This study provides evidence that dPcf11 is directly involved in Pol II termination in Drosophila. Immunofluorescence microscopy and ChIP indicated that dPcf11 is concentrated at the 3′ end of the hsp70 gene, and depletion of dPcf11 from Drosophila cells increases the level of Pol II normally detected downstream from the polyadenylation signal of hsp70. In addition, it was found that the N-terminal region of dPcf11 completely dismantles an elongation complex. This last result sets dPcf11 apart from all other proteins that have been implicated in Pol II termination and is strong evidence that dPcf11 is directly involved in termination. The detection of dPcf11 at most highly transcribed loci in polytene chromosomes suggests that dPcf11 is involved in termination at many genes. dPcf11 provides a basis for connecting three key aspects of termination: the CTD, the polyadenylation signal, and pausing (Zhang, 2006).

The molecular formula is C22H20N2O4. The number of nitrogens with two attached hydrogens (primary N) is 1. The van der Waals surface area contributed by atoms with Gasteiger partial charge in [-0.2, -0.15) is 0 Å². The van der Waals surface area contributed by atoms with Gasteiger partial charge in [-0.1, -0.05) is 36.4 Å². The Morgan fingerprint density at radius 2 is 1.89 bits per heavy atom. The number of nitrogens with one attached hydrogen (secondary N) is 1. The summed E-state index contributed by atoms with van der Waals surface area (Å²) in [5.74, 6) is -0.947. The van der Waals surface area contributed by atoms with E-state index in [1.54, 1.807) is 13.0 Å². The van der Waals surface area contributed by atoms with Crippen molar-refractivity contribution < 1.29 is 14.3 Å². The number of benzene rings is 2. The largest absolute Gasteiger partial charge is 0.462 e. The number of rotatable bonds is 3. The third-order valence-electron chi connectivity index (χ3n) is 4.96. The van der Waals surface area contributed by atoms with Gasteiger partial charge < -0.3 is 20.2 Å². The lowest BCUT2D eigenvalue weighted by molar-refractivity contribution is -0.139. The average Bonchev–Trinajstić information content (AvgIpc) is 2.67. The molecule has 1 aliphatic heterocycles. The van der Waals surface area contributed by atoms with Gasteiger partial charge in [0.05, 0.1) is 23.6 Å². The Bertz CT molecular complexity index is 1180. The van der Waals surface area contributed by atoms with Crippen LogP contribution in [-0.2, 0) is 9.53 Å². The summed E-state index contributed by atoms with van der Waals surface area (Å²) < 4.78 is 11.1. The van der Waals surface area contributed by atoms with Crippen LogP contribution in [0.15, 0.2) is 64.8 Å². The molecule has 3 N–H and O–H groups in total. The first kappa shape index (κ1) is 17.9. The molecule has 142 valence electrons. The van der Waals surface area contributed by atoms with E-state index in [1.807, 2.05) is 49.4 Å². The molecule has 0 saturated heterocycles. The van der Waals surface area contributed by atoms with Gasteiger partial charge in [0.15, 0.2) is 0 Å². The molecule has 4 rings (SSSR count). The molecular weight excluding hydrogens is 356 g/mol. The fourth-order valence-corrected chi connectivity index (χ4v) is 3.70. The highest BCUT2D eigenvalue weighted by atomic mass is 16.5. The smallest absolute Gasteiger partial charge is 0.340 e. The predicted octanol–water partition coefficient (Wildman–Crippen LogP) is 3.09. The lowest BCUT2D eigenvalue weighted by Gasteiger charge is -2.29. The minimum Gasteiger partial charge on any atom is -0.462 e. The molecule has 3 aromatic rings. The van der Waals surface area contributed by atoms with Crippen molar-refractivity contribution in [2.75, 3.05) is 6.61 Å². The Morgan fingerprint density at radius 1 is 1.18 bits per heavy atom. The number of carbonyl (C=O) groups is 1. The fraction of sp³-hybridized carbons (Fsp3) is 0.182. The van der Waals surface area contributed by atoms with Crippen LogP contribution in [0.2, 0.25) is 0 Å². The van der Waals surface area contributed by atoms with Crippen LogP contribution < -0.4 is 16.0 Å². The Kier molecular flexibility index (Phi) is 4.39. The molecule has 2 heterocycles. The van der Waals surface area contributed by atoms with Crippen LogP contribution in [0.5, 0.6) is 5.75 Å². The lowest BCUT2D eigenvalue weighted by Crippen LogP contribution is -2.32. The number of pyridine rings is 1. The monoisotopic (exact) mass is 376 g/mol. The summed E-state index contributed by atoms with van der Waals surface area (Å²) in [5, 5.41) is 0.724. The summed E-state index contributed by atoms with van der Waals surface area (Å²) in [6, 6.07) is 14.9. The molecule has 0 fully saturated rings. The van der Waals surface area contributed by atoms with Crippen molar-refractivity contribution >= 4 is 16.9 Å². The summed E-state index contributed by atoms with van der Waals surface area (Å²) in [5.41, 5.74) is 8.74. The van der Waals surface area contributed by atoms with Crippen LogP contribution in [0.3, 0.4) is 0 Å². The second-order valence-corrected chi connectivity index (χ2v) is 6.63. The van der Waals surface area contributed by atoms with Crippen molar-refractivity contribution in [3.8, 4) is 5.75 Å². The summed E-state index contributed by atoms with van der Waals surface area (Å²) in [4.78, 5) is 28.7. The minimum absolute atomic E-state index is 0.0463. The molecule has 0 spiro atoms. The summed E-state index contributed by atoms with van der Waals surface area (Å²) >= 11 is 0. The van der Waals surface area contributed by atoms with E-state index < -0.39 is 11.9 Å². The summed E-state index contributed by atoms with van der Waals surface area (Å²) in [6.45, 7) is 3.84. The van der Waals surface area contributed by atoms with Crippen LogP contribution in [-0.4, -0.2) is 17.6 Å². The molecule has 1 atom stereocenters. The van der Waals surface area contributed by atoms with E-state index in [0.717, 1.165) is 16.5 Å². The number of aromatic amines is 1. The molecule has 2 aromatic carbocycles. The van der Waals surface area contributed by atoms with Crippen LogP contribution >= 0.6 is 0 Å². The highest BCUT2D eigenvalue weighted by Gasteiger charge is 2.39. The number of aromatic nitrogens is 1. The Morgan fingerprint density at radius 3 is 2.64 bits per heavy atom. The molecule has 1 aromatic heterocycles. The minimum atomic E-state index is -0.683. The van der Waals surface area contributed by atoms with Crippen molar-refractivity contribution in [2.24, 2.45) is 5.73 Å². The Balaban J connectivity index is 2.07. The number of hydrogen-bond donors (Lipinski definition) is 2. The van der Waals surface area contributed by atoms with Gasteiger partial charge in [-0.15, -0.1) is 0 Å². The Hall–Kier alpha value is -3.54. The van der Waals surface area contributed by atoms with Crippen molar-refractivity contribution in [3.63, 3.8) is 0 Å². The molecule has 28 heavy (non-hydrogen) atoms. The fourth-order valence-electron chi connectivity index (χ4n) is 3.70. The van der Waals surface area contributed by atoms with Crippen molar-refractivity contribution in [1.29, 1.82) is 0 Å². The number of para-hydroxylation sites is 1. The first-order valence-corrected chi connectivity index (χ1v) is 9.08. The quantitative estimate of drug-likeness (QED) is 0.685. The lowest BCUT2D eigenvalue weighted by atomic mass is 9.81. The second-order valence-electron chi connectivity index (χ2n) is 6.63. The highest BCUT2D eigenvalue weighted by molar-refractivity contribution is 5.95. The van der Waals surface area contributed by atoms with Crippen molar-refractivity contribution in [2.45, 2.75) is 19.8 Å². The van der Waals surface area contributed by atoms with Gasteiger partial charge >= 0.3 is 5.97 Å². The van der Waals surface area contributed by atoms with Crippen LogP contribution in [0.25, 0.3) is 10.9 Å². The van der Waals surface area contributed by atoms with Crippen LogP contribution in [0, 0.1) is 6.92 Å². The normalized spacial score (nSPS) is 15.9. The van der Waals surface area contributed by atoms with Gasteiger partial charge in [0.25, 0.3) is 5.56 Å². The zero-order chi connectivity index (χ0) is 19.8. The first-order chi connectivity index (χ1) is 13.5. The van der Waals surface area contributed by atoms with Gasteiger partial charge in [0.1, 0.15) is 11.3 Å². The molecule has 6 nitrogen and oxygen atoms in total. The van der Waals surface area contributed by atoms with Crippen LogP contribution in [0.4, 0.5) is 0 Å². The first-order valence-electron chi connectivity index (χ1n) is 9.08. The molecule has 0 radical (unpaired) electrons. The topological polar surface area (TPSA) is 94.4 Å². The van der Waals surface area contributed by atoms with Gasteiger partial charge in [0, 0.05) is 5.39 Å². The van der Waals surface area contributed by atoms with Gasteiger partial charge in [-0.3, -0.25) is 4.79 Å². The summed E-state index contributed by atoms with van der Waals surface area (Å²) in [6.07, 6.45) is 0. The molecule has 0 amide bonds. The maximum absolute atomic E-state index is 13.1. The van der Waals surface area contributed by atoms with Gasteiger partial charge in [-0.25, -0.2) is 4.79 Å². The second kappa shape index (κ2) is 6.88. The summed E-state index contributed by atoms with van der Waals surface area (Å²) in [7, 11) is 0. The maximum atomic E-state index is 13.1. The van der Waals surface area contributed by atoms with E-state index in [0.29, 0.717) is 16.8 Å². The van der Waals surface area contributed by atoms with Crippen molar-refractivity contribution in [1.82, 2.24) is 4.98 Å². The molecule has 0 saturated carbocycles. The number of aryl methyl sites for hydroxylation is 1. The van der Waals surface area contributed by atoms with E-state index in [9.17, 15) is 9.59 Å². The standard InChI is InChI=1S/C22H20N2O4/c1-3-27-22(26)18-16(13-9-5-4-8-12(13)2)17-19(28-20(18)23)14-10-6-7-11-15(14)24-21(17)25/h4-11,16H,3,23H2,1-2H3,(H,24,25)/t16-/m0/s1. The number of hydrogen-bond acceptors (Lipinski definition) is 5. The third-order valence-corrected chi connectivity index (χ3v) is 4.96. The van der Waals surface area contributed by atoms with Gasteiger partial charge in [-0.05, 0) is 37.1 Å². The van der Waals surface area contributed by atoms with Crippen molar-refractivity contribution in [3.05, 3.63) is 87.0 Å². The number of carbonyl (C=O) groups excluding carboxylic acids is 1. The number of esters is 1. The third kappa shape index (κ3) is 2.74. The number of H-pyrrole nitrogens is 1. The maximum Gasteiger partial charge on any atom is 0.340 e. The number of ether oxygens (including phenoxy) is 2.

A crucial step in the termination reaction mediated by dPcf11 appears to be the formation of a bridge between the CTD and the nascent transcript, as this is the only thing common to the CTD antibody and dPcf11, both of which dismantled the EC. Additional support for the importance of the bridge comes from analysis of yeast Pcf11: mutations impairing RNA binding or CTD binding each inhibit the dismantling reaction (Zhang, 2005). In addition, the dismantling reaction can be inhibited by hybridizing a DNA oligonucleotide to the nascent transcript in the region just outside from where RNA exits Pol II (Zhang, 2005). Presumably, the oligonucleotide blocks formation of the bridge by interfering with the Pcf11-RNA interaction (Zhang, 2006).